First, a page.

The Enceladus Atlas (2008)
December 15, 2008
Presented here is a complete set of cartographic map sheets from a high-resolution Enceladus atlas, a project of the Cassini Imaging Team.
The map sheets form a 15-quadrangle series covering the entire surface of Enceladus at a nominal scale of 1:500,000. An index for the atlas is included here, along with an unlabeled version of each terrain section. The map data was acquired by NASA’s Cassini spacecraft, imaging science sub-system. The mean radius of Enceladus used for projection of the maps is 252.1 kilometers (156.6 miles). Names for features have been approved by the International Astronomical Union (IAU).
***ERRATA (2008-12-15):The longitude system according to Davies and Katayama (1983) and adopted by the IAU/IAG (International Astronomical Union/International Association of Geodesy) Working Group on Cartographic Coordinates and Rotational Elements as standard is defined by crater Salih at 5 degrees west. To be consistent with this definition, the final controlled mosaic was shifted by 3.5 degrees to the west. This was not possible for the earlier version of the Enceladus atlas from 2006 since crater Salih was imaged for the first time with high resolution during the flybys in 2008. The south pole map (map sheet #15) was shifted in the 2008 version, we plan to release a complete new atlas sometime in 2009.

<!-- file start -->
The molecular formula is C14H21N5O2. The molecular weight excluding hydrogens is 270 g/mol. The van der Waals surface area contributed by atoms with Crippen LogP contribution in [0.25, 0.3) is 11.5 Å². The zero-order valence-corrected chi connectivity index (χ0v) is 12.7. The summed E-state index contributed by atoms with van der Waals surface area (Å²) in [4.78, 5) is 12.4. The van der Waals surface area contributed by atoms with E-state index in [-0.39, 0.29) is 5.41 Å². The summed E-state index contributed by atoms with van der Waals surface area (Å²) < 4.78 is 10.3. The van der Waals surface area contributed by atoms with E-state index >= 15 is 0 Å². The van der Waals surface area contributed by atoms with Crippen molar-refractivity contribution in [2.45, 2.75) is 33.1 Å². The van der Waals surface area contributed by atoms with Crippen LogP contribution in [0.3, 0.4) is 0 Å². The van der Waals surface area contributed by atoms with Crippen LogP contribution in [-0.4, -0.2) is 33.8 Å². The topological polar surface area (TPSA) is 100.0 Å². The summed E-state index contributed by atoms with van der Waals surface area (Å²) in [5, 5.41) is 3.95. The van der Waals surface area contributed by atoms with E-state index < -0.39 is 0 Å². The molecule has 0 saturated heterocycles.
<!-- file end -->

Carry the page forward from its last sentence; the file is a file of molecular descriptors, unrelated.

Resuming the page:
References:(1) Davies, M. E. and Katayama, F. Y., The control networks of Mimas and Enceladus, Icarus, 53, 332-340, 1983(2) Seidelmann, P. K. and 14 co-authors, Report of the IAU/IAGWorking Group on cartographic coordinates and rotational elements: 2006, Celestial Mech. Dyn. Astr., 98, 155-180, 2007.
The Cassini-Huygens mission is a cooperative project of NASA, the European Space Agency and the Italian Space Agency. The Jet Propulsion Laboratory, a division of the California Institute of Technology in Pasadena, manages the mission for NASA's Science Mission Directorate, Washington, D.C. The Cassini orbiter and its two onboard cameras were designed, developed and assembled at JPL. The imaging operations center is based at the Space Science Institute in Boulder, Colo.
Credit: NASA/JPL/Space Science Institute